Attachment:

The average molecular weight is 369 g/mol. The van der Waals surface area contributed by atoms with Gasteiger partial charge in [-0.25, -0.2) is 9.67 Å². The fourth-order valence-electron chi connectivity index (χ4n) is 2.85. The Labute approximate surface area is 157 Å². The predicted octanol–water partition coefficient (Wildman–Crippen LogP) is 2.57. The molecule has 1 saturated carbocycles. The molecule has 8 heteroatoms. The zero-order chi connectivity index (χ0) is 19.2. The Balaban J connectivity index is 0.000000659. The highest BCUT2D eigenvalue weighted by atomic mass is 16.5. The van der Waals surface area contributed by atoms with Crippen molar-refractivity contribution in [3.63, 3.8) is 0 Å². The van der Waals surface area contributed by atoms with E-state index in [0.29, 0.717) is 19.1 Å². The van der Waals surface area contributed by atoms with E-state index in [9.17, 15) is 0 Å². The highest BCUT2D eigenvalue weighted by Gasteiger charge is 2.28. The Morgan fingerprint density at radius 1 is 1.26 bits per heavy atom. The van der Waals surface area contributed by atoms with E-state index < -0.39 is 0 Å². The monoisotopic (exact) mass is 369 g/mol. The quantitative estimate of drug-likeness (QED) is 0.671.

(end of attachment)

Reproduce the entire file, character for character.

The average molecular weight is 369 g/mol. The van der Waals surface area contributed by atoms with Gasteiger partial charge in [-0.25, -0.2) is 9.67 Å². The fourth-order valence-electron chi connectivity index (χ4n) is 2.85. The Labute approximate surface area is 157 Å². The predicted octanol–water partition coefficient (Wildman–Crippen LogP) is 2.57. The molecule has 1 saturated carbocycles. The molecule has 8 heteroatoms. The zero-order chi connectivity index (χ0) is 19.2. The Balaban J connectivity index is 0.000000659. The highest BCUT2D eigenvalue weighted by atomic mass is 16.5. The van der Waals surface area contributed by atoms with Crippen molar-refractivity contribution in [3.63, 3.8) is 0 Å². The van der Waals surface area contributed by atoms with E-state index in [0.29, 0.717) is 19.1 Å². The van der Waals surface area contributed by atoms with E-state index in [9.17, 15) is 0 Å². The highest BCUT2D eigenvalue weighted by Gasteiger charge is 2.28. The Morgan fingerprint density at radius 1 is 1.26 bits per heavy atom. The van der Waals surface area contributed by atoms with E-state index < -0.39 is 0 Å². The monoisotopic (exact) mass is 369 g/mol. The quantitative estimate of drug-likeness (QED) is 0.671.